For the rest of his life, he was supported by “The O’Connell Tribute”, a public collection out of which O’Connell paid all his expenses. O’Connell now decided to concentrate on winning repeal of the act of union and getting an Irish parliament for the Irish people. British political leaders feared repeal as they did not fear emancipation. They saw repeal of the Act of Union as the first step in the break-up of the act of union, as the spirit of the repeal movement was revived when the young Ireland writers wrote about it in the Nation.In 1841, O’Connell was elected Lord Mayor of Dublin and in 1843 the subscriptions to his Repeal Association, the Repeal “Rent” came to 48,400 pounds. He now began to organise monster meetings throughout the country. It is thought that three-quarters of a million people gathered on the hill of Tara to hear the man they called the “Liberator”. The government became alarmed at the strength of the Repeal Movement and a meeting which O’Connell had planned for 8 October 1843 in Clontarf, Dublin was banned. Huge crowds were already on their way when O’Connell called off the meeting to avoid the risk of violence and bloodshed.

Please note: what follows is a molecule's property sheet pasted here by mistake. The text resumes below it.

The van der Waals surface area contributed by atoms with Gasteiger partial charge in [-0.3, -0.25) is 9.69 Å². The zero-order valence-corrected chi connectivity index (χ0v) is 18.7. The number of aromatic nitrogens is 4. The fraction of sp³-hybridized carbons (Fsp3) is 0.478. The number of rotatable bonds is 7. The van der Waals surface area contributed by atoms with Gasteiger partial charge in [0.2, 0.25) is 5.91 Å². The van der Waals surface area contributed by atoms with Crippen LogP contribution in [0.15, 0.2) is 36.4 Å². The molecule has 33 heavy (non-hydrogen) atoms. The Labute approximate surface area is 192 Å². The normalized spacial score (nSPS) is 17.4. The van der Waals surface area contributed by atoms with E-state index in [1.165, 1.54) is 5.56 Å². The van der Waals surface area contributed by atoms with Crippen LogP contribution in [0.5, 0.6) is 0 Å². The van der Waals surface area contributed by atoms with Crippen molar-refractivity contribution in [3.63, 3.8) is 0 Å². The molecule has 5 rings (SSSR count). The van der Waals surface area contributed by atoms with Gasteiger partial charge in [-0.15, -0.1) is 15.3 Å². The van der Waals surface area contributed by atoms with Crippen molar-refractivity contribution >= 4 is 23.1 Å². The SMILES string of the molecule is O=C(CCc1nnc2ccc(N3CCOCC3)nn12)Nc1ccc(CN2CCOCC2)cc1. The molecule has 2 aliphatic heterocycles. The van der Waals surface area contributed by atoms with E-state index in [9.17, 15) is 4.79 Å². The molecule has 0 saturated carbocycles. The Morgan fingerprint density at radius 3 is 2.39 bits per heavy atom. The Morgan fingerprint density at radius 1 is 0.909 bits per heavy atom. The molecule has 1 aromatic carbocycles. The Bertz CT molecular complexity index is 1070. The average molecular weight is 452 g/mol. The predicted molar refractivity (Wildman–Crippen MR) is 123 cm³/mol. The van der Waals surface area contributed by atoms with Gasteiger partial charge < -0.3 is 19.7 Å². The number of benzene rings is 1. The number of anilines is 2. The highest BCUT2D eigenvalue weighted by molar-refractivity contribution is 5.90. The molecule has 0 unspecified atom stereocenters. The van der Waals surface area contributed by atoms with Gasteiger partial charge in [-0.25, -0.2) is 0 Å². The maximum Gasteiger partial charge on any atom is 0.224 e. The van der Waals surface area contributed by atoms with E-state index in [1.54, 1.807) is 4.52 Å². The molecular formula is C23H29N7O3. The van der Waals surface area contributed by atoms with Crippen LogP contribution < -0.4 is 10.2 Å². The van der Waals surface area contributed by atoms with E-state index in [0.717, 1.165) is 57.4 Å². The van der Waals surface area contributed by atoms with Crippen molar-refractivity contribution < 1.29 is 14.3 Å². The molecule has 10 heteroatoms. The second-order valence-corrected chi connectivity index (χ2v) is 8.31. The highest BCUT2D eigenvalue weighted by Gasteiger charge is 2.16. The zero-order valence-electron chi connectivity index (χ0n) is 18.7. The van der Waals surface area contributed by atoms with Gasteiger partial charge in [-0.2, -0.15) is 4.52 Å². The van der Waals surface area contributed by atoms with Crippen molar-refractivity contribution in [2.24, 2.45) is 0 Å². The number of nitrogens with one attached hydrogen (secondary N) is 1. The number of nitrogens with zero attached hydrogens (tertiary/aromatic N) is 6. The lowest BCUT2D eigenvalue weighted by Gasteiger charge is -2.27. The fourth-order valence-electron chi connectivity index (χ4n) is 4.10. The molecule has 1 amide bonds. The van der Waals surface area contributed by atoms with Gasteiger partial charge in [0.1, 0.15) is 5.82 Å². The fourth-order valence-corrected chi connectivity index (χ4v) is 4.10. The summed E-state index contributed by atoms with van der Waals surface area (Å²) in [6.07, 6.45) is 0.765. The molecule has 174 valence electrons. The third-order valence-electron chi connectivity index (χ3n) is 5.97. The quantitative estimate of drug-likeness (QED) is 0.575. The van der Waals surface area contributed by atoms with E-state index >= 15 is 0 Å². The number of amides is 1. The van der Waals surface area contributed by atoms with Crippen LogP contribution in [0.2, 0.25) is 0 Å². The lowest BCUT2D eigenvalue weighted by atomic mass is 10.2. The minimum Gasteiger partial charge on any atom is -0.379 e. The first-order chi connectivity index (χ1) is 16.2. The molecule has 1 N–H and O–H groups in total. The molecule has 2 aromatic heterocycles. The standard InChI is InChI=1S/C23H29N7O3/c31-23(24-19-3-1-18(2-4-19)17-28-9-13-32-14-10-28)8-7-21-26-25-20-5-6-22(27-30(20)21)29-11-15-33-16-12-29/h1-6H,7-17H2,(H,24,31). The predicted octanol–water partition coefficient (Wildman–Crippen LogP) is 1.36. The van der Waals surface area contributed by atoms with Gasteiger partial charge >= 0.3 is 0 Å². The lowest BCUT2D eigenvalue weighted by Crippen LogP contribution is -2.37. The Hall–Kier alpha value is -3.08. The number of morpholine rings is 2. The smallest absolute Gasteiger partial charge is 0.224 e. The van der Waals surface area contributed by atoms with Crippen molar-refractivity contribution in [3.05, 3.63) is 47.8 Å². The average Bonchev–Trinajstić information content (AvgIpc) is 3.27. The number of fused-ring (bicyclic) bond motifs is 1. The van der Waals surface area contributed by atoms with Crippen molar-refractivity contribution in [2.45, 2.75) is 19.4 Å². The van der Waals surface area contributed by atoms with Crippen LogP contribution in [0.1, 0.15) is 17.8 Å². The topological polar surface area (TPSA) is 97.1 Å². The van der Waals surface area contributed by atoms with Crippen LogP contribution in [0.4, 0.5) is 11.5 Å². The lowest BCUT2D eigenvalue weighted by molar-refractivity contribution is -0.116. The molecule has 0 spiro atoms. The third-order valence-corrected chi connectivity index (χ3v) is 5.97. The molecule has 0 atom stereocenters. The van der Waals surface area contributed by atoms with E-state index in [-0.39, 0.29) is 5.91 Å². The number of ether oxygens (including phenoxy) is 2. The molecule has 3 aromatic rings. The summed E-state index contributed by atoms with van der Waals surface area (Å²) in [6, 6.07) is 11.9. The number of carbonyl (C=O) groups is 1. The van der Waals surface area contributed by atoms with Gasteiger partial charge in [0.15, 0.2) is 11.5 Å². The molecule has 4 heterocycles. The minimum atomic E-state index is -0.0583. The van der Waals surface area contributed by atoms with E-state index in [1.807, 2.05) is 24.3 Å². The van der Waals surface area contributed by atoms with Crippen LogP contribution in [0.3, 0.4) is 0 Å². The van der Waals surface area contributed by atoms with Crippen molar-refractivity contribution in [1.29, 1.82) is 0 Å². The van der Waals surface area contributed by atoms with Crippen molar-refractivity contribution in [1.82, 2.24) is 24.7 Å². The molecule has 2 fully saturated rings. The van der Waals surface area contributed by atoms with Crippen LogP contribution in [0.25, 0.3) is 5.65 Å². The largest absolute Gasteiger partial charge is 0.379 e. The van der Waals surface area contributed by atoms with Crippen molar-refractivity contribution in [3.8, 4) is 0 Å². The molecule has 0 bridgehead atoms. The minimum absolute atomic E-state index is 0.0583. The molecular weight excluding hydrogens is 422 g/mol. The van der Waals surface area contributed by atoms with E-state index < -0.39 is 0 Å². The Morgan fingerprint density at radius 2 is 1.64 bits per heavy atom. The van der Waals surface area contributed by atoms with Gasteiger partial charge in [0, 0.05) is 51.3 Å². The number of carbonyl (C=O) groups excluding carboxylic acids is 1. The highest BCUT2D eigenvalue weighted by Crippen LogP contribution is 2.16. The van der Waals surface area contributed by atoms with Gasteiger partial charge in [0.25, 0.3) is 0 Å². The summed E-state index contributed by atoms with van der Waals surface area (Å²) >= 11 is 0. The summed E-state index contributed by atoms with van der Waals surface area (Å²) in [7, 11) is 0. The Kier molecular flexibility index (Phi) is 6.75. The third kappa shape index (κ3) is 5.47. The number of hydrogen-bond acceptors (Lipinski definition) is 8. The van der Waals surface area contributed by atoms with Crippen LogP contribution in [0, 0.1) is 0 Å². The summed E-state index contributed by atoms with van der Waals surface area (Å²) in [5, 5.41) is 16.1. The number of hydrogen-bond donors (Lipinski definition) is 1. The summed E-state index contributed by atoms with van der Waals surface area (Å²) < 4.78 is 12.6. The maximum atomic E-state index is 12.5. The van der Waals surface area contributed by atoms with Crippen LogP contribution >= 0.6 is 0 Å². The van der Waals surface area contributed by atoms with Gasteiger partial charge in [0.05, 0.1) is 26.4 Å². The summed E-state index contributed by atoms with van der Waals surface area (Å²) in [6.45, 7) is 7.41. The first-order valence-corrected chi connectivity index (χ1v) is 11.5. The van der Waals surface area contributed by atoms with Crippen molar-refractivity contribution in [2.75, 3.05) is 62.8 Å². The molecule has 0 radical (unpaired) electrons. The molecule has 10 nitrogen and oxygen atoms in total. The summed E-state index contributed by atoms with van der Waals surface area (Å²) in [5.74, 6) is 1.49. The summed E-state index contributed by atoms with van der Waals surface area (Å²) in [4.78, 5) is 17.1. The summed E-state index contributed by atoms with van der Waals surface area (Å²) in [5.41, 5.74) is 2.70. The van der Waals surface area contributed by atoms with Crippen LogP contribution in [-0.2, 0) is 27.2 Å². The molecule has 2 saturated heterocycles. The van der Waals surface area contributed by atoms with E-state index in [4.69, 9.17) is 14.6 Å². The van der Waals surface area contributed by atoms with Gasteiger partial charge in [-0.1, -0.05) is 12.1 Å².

He was charged with conspiracy, arrested and sentenced to a year in jail and a fine of 2,000 pounds. The sentence was set aside after O’Connell had been three months in prison. When he was released he continued with his campaign for repeal. However, a turning point had been reached. The tactics that had won emancipation had failed. O’Connell was now almost seventy, his health failing and he had no clear plan for future action. There was discontent within the Repeal Association and the Young Irelanders withdrew. There was also some failure in the potato crop in the 1840’s, a sign of things to come in the Great Famine of 1845-1847.